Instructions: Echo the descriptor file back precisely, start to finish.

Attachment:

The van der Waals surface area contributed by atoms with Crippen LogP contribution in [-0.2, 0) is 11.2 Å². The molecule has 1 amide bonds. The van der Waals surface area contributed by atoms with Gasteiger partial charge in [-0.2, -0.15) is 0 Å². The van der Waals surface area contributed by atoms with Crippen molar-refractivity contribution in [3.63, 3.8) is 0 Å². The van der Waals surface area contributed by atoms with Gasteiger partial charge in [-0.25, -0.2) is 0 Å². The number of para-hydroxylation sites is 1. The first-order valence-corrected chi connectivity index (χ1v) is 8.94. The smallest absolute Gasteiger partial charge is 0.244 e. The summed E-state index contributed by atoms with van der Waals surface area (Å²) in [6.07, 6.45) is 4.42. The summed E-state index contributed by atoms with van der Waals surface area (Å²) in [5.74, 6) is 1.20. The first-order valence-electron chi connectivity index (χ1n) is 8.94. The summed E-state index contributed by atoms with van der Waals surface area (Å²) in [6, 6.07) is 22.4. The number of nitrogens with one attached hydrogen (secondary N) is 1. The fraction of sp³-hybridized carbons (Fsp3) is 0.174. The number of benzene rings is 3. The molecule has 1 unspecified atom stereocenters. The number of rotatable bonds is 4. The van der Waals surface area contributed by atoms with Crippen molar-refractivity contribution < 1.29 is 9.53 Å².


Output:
The van der Waals surface area contributed by atoms with Crippen LogP contribution in [-0.2, 0) is 11.2 Å². The molecule has 1 amide bonds. The van der Waals surface area contributed by atoms with Gasteiger partial charge in [-0.2, -0.15) is 0 Å². The van der Waals surface area contributed by atoms with Crippen molar-refractivity contribution in [3.63, 3.8) is 0 Å². The van der Waals surface area contributed by atoms with Gasteiger partial charge in [-0.25, -0.2) is 0 Å². The number of para-hydroxylation sites is 1. The first-order valence-corrected chi connectivity index (χ1v) is 8.94. The smallest absolute Gasteiger partial charge is 0.244 e. The summed E-state index contributed by atoms with van der Waals surface area (Å²) in [6.07, 6.45) is 4.42. The summed E-state index contributed by atoms with van der Waals surface area (Å²) in [5.74, 6) is 1.20. The first-order valence-electron chi connectivity index (χ1n) is 8.94. The summed E-state index contributed by atoms with van der Waals surface area (Å²) in [6, 6.07) is 22.4. The number of nitrogens with one attached hydrogen (secondary N) is 1. The fraction of sp³-hybridized carbons (Fsp3) is 0.174. The number of benzene rings is 3. The molecule has 1 unspecified atom stereocenters. The number of rotatable bonds is 4. The van der Waals surface area contributed by atoms with Crippen molar-refractivity contribution < 1.29 is 9.53 Å².